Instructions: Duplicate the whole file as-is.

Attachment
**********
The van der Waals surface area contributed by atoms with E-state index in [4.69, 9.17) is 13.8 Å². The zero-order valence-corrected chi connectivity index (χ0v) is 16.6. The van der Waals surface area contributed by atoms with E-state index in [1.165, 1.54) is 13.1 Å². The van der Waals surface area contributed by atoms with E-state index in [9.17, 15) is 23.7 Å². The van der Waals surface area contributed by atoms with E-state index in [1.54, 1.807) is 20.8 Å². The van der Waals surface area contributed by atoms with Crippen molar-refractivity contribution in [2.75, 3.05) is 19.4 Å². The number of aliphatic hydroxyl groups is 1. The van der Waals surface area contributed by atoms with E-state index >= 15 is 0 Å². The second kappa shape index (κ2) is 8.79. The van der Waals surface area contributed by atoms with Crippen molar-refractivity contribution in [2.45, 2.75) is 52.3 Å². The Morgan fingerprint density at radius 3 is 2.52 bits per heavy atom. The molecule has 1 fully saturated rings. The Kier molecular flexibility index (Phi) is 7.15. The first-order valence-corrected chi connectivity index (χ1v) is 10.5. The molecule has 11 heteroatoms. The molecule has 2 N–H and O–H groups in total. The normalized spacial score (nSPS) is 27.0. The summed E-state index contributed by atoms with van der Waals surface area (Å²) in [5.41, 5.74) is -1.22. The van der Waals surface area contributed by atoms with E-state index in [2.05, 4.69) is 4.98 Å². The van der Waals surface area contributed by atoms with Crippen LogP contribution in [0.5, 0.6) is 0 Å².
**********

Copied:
The van der Waals surface area contributed by atoms with E-state index in [4.69, 9.17) is 13.8 Å². The zero-order valence-corrected chi connectivity index (χ0v) is 16.6. The van der Waals surface area contributed by atoms with E-state index in [1.165, 1.54) is 13.1 Å². The van der Waals surface area contributed by atoms with E-state index in [9.17, 15) is 23.7 Å². The van der Waals surface area contributed by atoms with E-state index in [1.54, 1.807) is 20.8 Å². The van der Waals surface area contributed by atoms with Crippen molar-refractivity contribution in [2.75, 3.05) is 19.4 Å². The number of aliphatic hydroxyl groups is 1. The van der Waals surface area contributed by atoms with E-state index >= 15 is 0 Å². The second kappa shape index (κ2) is 8.79. The van der Waals surface area contributed by atoms with Crippen molar-refractivity contribution in [2.45, 2.75) is 52.3 Å². The Morgan fingerprint density at radius 3 is 2.52 bits per heavy atom. The molecule has 1 fully saturated rings. The Kier molecular flexibility index (Phi) is 7.15. The first-order valence-corrected chi connectivity index (χ1v) is 10.5. The molecule has 11 heteroatoms. The molecule has 2 N–H and O–H groups in total. The normalized spacial score (nSPS) is 27.0. The summed E-state index contributed by atoms with van der Waals surface area (Å²) in [5.41, 5.74) is -1.22. The van der Waals surface area contributed by atoms with E-state index in [2.05, 4.69) is 4.98 Å². The van der Waals surface area contributed by atoms with Crippen LogP contribution in [0.5, 0.6) is 0 Å².